1The Plaintiff herein, John Njaramba Muturi, vide a Plaint dated December 20, 2020, had sought for Judgment against the Defendants herein jointly and severally for Orders that: -
1.That the registration of the Plot No Makuyu/Kimorori/Block 1/1626 to the 1st Defendant and the subsequent transfer and subdivision to plot No 4273 and 4274 by the 2nd and 3rd Defendants and titles issued herein be cancelled, annulled, and revoked and the same revert to the Plaintiff (spent);
2.That a permanent injunction do issue restraining the Defendants, their agents, employees, and/or servants from offering, re-registering, transferring, trespassing, entering, and remaining, alienating, damaging the plot and/or otherwise interfering with the said plot and they be evicted therefrom;
3.General damages for trespass;
4.Costs and interest;
5.Any other relief this Court may deem fit and just to grant.
2It is the Plaintiff’s contention that he is the registered owner of land parcel No Makuyu/Kimorori/BLK 1/1626 (the suit property) having purchased it in 2007 from Ngimu Farm Ltd. The Plaintiff further contended that on November 21, 2019, he was informed that the 1st Defendant had illegally sold the suit property to the 2nd and 3rd Defendants and that the suit property was subdivided into two Plot number 4273 and 4274.
3The Plaintiff averred that he recorded a statement with the police and that the 1st Defendant was arrested and charged. The Plaintiff further averred that the transfer and sub-division of the suit property was illegal, involved the use of forged, fake, and counterfeit documents, and lacked his authority as the registered owner. He prayed for judgement jointly and severally against the Defendants for damages for trespass and the illegal transfer of the suit property.
4In response to the claim, the 2nd and 3rd Defendant filed a Notice of Admission on May 19, 2022, and a Counterclaim against the 1st Defendant. The 2nd and 3rd Defendants admit that the 1st Defendant misrepresented himself as the owner of the suit property and thereafter they entered into a sale agreement with the 1st Defendant as the vendor and the 2nd and 3rd Defendants as joint purchasers.
5The 2nd and 3rd Defendants averred that they were not aware of, or party to the alleged fraud by the 1st Defendant and stated that they paid Kshs 600,000/= to the 1st Defendant only to discover that the transaction was fraudulent. They further claimed to be bona fide purchasers for valuable consideration and victims themselves of the alleged fraud perpetrated by the 1st Defendant.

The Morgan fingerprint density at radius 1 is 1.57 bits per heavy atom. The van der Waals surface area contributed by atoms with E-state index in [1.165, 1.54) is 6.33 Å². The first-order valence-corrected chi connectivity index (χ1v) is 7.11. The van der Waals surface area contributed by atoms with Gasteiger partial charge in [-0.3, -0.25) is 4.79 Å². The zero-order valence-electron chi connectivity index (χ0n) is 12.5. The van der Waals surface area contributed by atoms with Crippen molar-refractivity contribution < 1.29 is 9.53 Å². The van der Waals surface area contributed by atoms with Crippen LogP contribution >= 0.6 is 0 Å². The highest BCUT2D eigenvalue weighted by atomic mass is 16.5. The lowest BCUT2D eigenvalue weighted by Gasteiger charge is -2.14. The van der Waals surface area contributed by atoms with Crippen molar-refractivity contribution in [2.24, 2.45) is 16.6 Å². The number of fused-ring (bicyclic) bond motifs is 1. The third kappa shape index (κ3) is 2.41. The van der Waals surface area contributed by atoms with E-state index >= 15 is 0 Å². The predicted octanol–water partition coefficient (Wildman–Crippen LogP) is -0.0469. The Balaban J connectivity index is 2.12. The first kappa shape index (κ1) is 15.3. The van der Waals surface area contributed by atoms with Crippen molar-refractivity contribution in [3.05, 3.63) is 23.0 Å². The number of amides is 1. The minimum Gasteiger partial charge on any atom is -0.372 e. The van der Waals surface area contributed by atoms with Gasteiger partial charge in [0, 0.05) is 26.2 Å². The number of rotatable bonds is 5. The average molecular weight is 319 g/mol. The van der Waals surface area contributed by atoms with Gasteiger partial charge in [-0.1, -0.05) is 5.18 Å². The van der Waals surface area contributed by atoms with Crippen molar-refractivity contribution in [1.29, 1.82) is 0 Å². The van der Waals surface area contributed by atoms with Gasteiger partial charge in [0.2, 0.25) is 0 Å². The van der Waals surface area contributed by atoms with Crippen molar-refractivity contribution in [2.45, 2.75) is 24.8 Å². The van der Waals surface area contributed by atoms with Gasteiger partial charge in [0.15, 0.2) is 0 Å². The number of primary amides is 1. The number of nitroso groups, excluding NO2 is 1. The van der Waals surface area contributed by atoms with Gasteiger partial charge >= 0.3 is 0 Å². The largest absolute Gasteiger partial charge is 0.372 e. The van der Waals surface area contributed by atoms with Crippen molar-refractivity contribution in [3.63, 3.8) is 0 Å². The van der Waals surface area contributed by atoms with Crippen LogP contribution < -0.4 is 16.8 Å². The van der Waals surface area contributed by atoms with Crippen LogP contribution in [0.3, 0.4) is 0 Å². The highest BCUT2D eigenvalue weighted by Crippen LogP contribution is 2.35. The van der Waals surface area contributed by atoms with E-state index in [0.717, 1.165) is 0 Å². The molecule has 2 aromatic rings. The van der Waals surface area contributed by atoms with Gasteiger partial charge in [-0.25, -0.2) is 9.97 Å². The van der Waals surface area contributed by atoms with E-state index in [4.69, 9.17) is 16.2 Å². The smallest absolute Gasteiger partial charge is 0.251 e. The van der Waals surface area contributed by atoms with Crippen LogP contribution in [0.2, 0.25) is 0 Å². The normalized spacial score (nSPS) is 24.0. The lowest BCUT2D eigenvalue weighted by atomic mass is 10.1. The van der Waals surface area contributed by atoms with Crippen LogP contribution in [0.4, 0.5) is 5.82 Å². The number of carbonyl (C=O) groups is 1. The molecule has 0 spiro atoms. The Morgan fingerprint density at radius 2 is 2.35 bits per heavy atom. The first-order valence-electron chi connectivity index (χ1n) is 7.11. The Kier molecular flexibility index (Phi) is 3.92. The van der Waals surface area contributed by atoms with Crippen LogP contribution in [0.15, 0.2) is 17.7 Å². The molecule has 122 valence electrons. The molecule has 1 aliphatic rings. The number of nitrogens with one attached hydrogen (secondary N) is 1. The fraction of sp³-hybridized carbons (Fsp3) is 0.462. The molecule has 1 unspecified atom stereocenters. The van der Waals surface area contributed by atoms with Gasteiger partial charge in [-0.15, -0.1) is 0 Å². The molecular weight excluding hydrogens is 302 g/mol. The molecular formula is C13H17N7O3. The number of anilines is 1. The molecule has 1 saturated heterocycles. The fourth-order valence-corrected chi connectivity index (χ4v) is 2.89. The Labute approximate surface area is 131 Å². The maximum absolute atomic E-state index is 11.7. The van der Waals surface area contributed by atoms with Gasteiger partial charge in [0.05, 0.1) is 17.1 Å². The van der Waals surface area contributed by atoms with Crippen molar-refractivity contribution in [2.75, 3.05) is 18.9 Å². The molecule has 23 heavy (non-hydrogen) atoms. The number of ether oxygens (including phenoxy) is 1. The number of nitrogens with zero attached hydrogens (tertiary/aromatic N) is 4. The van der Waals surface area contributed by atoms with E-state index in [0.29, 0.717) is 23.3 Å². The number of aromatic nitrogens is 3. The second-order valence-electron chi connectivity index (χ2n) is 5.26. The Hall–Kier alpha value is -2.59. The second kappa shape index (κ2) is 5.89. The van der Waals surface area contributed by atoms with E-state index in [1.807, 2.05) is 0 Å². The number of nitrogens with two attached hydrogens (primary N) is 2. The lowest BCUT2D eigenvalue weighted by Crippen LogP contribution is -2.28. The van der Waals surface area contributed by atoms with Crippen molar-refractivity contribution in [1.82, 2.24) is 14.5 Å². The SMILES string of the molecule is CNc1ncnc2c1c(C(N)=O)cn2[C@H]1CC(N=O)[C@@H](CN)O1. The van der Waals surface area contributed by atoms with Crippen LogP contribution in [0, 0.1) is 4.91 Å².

6The 2nd and 3rd Defendants wholly admitted the Plaintiff’s claim and prayed that the suit property revert to its original form and to the true legal owner, subject to the Counterclaim against the 1st Defendant for the refund of the purchase price to the illegal transfer. On May 19, 2022, the 2nd and 3rd Defendants filed a Notice for Indemnity against the 1st Defendant for the refund of Kshs 600,000/= being the purchase price of the suit property.
7The 1st Defendant entered appearance on July 14, 2022 through the Law Firm of Chris Maina & Co Advocates although the matter remained undefended by the 1st Defendant.
8Following the 2nd and 3rd Defendants’ admissions, a consent was recorded and adopted as an Order of the Court on March 14, 2023. It was consented and ordered that title No Makuyu/Kimorori/Block 1/4273, in the name of Catherine Wanjiku, and title No Makuyu/Kimorori/Block 1/4274 in the name of Stephen Irungu Ngugi, be and was thereby cancelled and that the land was to revert to the original title No Makuyu/Kimorori/BLK 1/1626, in the name of the Plaintiff. It was further consented and later ordered that the entries in the respective Green Cards to the suit property be deleted from the land records. Lastly, the 1st Defendant whose Interlocutory Judgement was entered on March 24, 2021, was ordered to pay the 2nd and 3rd Defendants’ costs.
9The 2nd and 3rd Defendant’s Counterclaim was allowed to proceed for hearing and determination.
10The Counterclaim was uncontested by the 1st Defendant as he failed to file a Defense within the requisite time even after Service of Summons.